Posts Tagged ‘pardew’

“Newcastle will struggle”, they said. “They’ve sold their best players”, they said. “A club in crisis”, they said…

‘They’ were the media and an assorted collection of so-called football ‘experts’ giving their views on Newcastle United prior to the start of the current Premier League season back in August. The club was in trouble, apparently, and would do incredibly well to avoid a relegation battle come next May.

They were wrong it seems, so far at least. Newcastle’s fantastic unbeaten start means that should they win against Wigan tomorrow, they will have amassed a quite incredible and equally unexpected total of 19 points from their opening 9 games. Far from relegation form, 19 points from 9 games would represent an average of 2.1 points per game. To put that into context, that is the exact average that won Manchester United last season’s Premier League title with 80 points, so in other words, title-winning form. Of course, we are only less than a quarter of the way through the 2011/12 season and no one expects Newcastle to keep up their blistering form.

“To put that into context, that is the exact average that won Manchester United last season’s Premier League title with 80 points, so in other words, title-winning form.”

Sterner tests lie ahead for the new-look Newcastle team, that much is obvious. The end of November looks particularly ominous for the Magpies with successive away trips to Manchester followed by a home game against a strong Chelsea outfit at the start of December. That Newcastle have yet to face any of the Top 3 partly explains Newcastle’s excellent start to the season, or does it? ‘They’ were quick to proclaim in the run up to last week’s Tottenham test that Newcastle occupied a false league position, virtue of a kind opening fixture list – it is a claim that is only partly true.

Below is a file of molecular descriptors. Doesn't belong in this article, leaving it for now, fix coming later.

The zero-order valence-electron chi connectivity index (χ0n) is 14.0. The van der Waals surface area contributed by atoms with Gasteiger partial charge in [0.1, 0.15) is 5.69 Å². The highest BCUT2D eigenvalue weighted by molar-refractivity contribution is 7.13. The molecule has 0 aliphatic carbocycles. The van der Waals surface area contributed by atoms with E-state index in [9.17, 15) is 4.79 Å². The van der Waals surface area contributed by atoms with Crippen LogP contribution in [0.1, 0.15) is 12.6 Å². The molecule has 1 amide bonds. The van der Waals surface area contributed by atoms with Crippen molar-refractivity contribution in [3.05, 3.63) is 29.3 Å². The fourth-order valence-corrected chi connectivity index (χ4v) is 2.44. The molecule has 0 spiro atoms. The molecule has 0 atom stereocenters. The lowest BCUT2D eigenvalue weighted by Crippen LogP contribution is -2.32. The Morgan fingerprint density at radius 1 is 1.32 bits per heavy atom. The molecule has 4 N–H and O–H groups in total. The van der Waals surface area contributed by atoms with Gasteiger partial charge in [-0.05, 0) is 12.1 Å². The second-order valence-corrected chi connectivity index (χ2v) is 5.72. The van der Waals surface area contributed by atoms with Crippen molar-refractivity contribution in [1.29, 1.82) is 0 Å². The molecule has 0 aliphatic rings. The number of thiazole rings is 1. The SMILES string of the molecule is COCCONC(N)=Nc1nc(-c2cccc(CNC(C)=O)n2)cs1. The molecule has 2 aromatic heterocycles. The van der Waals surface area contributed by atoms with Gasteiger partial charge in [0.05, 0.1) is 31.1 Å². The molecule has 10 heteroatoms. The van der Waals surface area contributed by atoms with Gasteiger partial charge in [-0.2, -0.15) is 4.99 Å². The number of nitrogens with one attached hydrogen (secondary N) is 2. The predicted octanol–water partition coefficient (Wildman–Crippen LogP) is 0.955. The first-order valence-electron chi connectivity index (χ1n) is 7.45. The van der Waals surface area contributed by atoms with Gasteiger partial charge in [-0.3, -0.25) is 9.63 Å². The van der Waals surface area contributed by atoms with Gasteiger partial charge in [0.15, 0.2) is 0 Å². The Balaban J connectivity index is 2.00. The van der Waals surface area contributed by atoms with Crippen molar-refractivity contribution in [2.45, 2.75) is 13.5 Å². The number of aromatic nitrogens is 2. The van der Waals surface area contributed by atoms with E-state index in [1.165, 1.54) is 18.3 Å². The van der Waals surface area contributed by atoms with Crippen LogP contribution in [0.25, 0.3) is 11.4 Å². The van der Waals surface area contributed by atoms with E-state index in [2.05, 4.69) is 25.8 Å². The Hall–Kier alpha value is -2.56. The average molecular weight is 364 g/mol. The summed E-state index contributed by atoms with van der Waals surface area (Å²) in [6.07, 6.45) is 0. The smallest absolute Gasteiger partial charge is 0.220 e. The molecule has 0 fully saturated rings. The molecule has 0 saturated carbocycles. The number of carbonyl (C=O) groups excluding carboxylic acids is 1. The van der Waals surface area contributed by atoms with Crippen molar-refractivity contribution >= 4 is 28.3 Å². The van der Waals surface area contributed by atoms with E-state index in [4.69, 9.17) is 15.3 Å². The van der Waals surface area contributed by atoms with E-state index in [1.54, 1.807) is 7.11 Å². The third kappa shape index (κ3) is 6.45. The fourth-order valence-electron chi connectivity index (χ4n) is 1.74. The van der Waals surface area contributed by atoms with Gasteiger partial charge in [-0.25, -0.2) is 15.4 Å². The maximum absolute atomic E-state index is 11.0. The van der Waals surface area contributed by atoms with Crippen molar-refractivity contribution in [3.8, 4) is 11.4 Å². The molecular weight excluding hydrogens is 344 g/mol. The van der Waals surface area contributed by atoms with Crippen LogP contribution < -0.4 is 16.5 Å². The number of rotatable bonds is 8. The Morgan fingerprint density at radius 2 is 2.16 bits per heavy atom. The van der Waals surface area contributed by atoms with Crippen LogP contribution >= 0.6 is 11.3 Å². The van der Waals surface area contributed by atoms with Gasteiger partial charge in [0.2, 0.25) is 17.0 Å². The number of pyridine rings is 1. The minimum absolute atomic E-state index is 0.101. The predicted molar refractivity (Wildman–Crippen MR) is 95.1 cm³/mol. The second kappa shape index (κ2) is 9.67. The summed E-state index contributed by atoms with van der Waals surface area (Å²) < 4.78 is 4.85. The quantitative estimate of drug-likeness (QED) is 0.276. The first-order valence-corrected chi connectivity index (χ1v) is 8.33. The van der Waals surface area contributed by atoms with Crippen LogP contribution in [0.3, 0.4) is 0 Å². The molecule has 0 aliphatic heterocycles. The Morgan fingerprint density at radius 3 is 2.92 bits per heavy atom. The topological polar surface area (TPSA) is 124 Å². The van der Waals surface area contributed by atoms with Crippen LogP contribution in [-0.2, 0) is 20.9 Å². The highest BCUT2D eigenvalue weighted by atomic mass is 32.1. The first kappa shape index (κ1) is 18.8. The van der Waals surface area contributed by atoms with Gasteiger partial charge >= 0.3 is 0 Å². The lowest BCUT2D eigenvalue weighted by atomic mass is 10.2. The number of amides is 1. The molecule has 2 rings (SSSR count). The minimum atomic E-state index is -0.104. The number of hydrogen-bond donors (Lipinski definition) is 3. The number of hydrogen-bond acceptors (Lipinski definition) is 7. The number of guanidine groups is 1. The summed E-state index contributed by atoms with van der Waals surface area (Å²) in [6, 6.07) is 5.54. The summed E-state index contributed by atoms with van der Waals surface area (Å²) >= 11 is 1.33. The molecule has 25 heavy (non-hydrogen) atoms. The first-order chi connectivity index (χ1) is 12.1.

Many said Newcastle's opening fixtures were 'easy' but an away win at local rivals Sunderland was anything but

Yet to play anyone good…

In their eight league matches so far, Newcastle have played no less than five of last season’s top 10 teams (Arsenal, Sunderland, Fulham, Villa & Spurs), taking 9 points in the process including 3 at hated rivals Sunderland. Add to that a home game against bogey-team Blackburn & tough trips to QPR and Wolves and Newcastle’s “easy” start suddenly looks anything but, especially with the televised QPR clash falling on the Loftus Road side’s relaunch night following Tony Fernandes’ takeover and the purchase of several players, not least a certain Joey Barton.

Tottenham would put Newcastle back in their place; knock them down a peg or two, they said. Only they didn’t. The Magpies matched their North-London counterparts every bit of the way in last weekend’s enthralling draw, earning plaudits along the way yet still a minority queued up to knock them down. It seems some may not be able, or indeed willing, to praise a Newcastle side that was deemed by many to be in crisis only 8 weeks ago, until they have faced the league’s elite teams.

Surely though, how Newcastle do against the likes of Chelsea and Manchester’s United & City is largely irrelevant over the course of the season. If it mattered, Newcastle would surely have finished higher than 12th last season, with Man City the only team of the 2010/11 Top 6 to take 3 points from their travels to St James’ Park. Indeed, Newcastle’s problem for many a year has not been matching the best, rather beating the worst. Last season Newcastle failed to take maximum points at home to Blackburn, Blackpool, Bolton, Stoke, Wigan and West Brom – all of whom finished in the bottom half of the league.

This season, it finally seems as though Newcastle have added consistency, as well as resiliency to their game. It is the matches against the likes of Fulham (2-1), Blackburn (3-1) and Sunderland (0-1) that will really determine where Newcastle will finish in May, not the occasional media-worthy match against England’s elite, as Champions League chasing Spurs will no doubt testify to, having lost heavily to both Manchester clubs so far this term.

Some may be reluctant to offer praise, but surely no one can argue that Newcastle have improved under the stewardship of Alan Pardew. Analysing Newcastle’s results so far against those from the corresponding fixtures from 2010/11 offers a good indication of the Tyneside club’s vast improvement over the summer:

The Improvement Table Explained